The refractive index profile 210 shown in
Since the extension of the decoupling interface 200 along the fiber axis (i.e. perpendicular to the drawing plane of
According to the shown embodiment, a commercially available single-mode fiber of quartz glass is used as optical fiber, said fiber being able to transmit violet light in the range from 390 nm to 410 nm. This single-mode fiber may have the following data: the core has a diameter of 3 μm and a refractive index of 1.4735, the cladding has a thickness of about 125 μm and a refractive index of 1.4695 and the coating made of acrylate has a thickness of 200 μm. The core and the cladding comprise quartz, wherein either the core or the cladding is appropriately doped in order to reach the respective refractive indices.
For the manufacturing of the decoupling interface 200, at first the coating is stripped from an intermediate position of the optical fiber 100, said intermediate position being arranged in a substantially straight portion of the optical fiber 100. Subsequently, the intermediate position is electro-thermally treated. The intermediate position can be a mechanically uninjured intermediate position or a splice position, at which splice position an optical fiber being firstly severed has been spliced again (in this respect, details are described with reference to
According to the present invention, a commercially available splicing device is utilized for the electro-thermal treatment of the intermediate position, which intermediate position subsequently becomes the decoupling interface 200. In this embodiment of the present invention a splicing device of the company Sumitomo Electric, type 36, is applied. This splicing device comprises two electrode tips with a distance of 1.5 mm, between which the intermediate position to be treated is positioned centrally, the fiber axis of the optical fiber being essentially perpendicular to the connecting line between the two electrode tips.
At least one electric arc is ignited between the two electrode tips of the splicing device, a voltage of 12 kV being applied to the electrodes for each electric arc, and a current of 13 to 14 mA is assigned to each electric arc for a duration of 0.5 to 2 s, in particular of 1 s. Thereby, a temperature of 3,500° C. to about 4,500° C. is reached in the electric arc, which is substantially higher than the melting temperature of quartz being in the range between 1,700° C. and 1,800° C.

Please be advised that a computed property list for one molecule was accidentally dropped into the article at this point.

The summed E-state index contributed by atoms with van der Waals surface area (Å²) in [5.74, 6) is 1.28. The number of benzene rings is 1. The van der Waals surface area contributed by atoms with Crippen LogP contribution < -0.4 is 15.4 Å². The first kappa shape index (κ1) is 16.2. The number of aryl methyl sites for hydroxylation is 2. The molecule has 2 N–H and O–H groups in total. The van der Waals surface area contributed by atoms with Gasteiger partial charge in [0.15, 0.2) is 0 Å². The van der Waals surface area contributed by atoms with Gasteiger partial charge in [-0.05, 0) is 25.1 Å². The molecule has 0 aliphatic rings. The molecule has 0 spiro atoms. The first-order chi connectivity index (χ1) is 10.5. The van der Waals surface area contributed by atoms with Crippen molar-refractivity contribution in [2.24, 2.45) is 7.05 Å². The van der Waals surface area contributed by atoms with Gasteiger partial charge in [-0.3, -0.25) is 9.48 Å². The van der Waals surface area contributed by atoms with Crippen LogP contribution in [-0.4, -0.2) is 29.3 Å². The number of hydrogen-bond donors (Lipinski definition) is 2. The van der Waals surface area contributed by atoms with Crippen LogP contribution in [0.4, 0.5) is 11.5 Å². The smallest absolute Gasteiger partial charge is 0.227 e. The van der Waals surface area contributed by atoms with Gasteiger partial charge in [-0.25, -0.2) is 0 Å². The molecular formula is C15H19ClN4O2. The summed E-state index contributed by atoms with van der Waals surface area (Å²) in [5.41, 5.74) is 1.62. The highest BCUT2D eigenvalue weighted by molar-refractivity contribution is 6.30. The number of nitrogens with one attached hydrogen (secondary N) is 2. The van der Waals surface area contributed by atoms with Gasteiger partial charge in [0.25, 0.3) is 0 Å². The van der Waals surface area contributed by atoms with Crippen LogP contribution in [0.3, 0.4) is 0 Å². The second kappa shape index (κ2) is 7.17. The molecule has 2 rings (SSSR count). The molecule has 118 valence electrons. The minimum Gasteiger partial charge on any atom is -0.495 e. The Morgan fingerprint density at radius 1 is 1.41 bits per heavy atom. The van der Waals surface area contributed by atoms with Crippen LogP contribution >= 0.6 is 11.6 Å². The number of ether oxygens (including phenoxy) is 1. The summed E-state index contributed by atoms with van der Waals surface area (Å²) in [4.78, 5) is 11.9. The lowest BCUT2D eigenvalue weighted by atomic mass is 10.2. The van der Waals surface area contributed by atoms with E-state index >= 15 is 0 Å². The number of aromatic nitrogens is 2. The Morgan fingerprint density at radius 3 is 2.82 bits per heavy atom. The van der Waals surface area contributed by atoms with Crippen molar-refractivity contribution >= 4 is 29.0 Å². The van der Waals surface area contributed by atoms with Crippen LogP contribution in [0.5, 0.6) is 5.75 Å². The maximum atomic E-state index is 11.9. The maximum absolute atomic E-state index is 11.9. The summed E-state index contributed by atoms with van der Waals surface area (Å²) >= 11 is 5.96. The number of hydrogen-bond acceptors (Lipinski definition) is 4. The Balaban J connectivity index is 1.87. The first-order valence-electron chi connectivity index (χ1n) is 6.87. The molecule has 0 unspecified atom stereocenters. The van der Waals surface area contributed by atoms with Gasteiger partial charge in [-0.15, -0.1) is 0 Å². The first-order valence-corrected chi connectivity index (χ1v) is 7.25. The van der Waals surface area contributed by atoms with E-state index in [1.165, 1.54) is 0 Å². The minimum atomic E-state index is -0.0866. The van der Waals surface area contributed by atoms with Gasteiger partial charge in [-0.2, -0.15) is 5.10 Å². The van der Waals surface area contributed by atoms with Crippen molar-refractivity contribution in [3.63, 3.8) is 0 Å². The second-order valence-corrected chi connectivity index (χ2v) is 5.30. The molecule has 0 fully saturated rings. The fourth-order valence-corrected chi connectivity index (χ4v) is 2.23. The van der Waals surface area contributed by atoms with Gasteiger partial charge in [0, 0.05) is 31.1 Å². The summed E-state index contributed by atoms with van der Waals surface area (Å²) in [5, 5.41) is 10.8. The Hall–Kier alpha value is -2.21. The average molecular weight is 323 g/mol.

Each electric arc has a diameter of about 1 to 2 mm. Since the optical fiber has a diameter of 250 μm at the intermediate position, each electric arc encloses the optical fiber at the intermediate position. Along the fiber axis of the optical fiber, the optical fiber is therefore partially melted at its periphery at a length of 1 to 2 mm (according to the diameter of the arc), resulting in a partial mixture of cladding material and core material. For that, the temporal duration of each electric arc is adjusted in such a way, that cladding material can hardly enter the core, i.e. the damping of the power of light passing the resulting decoupling interface through the optical fiber is very small. In order to adjust a desired damping, several similar electric arcs are therefore successively applied with time intervals between each other (i.e. pulsed) to the same intermediate position to be treated of the optical fiber. According to the present invention, from three to seven inclusive, in particular from four to five inclusive, electric arcs are successively applied.
In order to avoid mechanical weakening of the optical fiber at the decoupling interface 200, according to the present invention, care is been taken during electro-thermal treatment, that the optical fiber maintains substantially straightly aligned in the region of the decoupling interface 200.
Light 302 emanating from a light source 301 is collimated by an optical system 303 and is coupled into an optical fiber '100 by means of a focusing optical system 304. With respect to its structure, the optical fiber 100, in a region where the optical fiber 100 is substantially straightly aligned (i.e. light is guided lossless in the optical fiber 100 by means of total reflection), is modified at a decoupling interface 200 in a way, that scattered light 305 emanates. The scattered light 305 is detected by a detector 306. The resulting detector signal output by the detector 306 can be supplied to an electronic control system 307 which controls the light source 301.